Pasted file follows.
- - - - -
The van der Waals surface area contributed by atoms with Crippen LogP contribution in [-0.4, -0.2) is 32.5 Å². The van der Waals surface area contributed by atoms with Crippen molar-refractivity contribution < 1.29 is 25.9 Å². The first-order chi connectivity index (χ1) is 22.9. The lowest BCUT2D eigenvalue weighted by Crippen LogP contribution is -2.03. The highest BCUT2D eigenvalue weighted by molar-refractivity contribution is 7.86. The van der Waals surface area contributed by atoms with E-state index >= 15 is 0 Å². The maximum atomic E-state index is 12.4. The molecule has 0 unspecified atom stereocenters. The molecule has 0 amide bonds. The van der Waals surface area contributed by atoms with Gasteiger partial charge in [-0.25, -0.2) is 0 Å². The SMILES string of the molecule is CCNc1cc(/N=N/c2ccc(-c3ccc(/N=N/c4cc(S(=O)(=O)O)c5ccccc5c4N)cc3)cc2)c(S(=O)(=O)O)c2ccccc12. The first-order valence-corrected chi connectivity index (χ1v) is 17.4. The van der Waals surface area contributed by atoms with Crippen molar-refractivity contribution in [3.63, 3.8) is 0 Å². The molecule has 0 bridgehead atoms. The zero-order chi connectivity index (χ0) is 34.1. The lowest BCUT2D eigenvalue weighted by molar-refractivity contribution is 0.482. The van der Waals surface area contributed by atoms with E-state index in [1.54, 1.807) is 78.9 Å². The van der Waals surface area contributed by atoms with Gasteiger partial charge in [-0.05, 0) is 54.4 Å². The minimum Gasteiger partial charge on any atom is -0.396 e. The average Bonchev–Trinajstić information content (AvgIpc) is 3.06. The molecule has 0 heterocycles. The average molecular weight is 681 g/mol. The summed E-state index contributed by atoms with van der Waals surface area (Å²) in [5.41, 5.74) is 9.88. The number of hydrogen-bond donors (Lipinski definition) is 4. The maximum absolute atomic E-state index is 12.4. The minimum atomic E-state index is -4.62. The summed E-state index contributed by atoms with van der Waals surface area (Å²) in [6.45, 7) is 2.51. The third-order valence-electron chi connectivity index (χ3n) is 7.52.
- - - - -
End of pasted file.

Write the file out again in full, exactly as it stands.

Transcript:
The van der Waals surface area contributed by atoms with Crippen LogP contribution in [-0.4, -0.2) is 32.5 Å². The van der Waals surface area contributed by atoms with Crippen molar-refractivity contribution < 1.29 is 25.9 Å². The first-order chi connectivity index (χ1) is 22.9. The lowest BCUT2D eigenvalue weighted by Crippen LogP contribution is -2.03. The highest BCUT2D eigenvalue weighted by molar-refractivity contribution is 7.86. The van der Waals surface area contributed by atoms with E-state index >= 15 is 0 Å². The maximum atomic E-state index is 12.4. The molecule has 0 unspecified atom stereocenters. The molecule has 0 amide bonds. The van der Waals surface area contributed by atoms with Gasteiger partial charge in [-0.25, -0.2) is 0 Å². The SMILES string of the molecule is CCNc1cc(/N=N/c2ccc(-c3ccc(/N=N/c4cc(S(=O)(=O)O)c5ccccc5c4N)cc3)cc2)c(S(=O)(=O)O)c2ccccc12. The first-order valence-corrected chi connectivity index (χ1v) is 17.4. The van der Waals surface area contributed by atoms with Crippen molar-refractivity contribution in [3.63, 3.8) is 0 Å². The molecule has 0 bridgehead atoms. The zero-order chi connectivity index (χ0) is 34.1. The lowest BCUT2D eigenvalue weighted by molar-refractivity contribution is 0.482. The van der Waals surface area contributed by atoms with E-state index in [1.54, 1.807) is 78.9 Å². The van der Waals surface area contributed by atoms with Gasteiger partial charge in [-0.05, 0) is 54.4 Å². The minimum Gasteiger partial charge on any atom is -0.396 e. The average Bonchev–Trinajstić information content (AvgIpc) is 3.06. The molecule has 0 heterocycles. The average molecular weight is 681 g/mol. The summed E-state index contributed by atoms with van der Waals surface area (Å²) in [5.41, 5.74) is 9.88. The number of hydrogen-bond donors (Lipinski definition) is 4. The maximum absolute atomic E-state index is 12.4. The minimum atomic E-state index is -4.62. The summed E-state index contributed by atoms with van der Waals surface area (Å²) in [6.45, 7) is 2.51. The third-order valence-electron chi connectivity index (χ3n) is 7.52.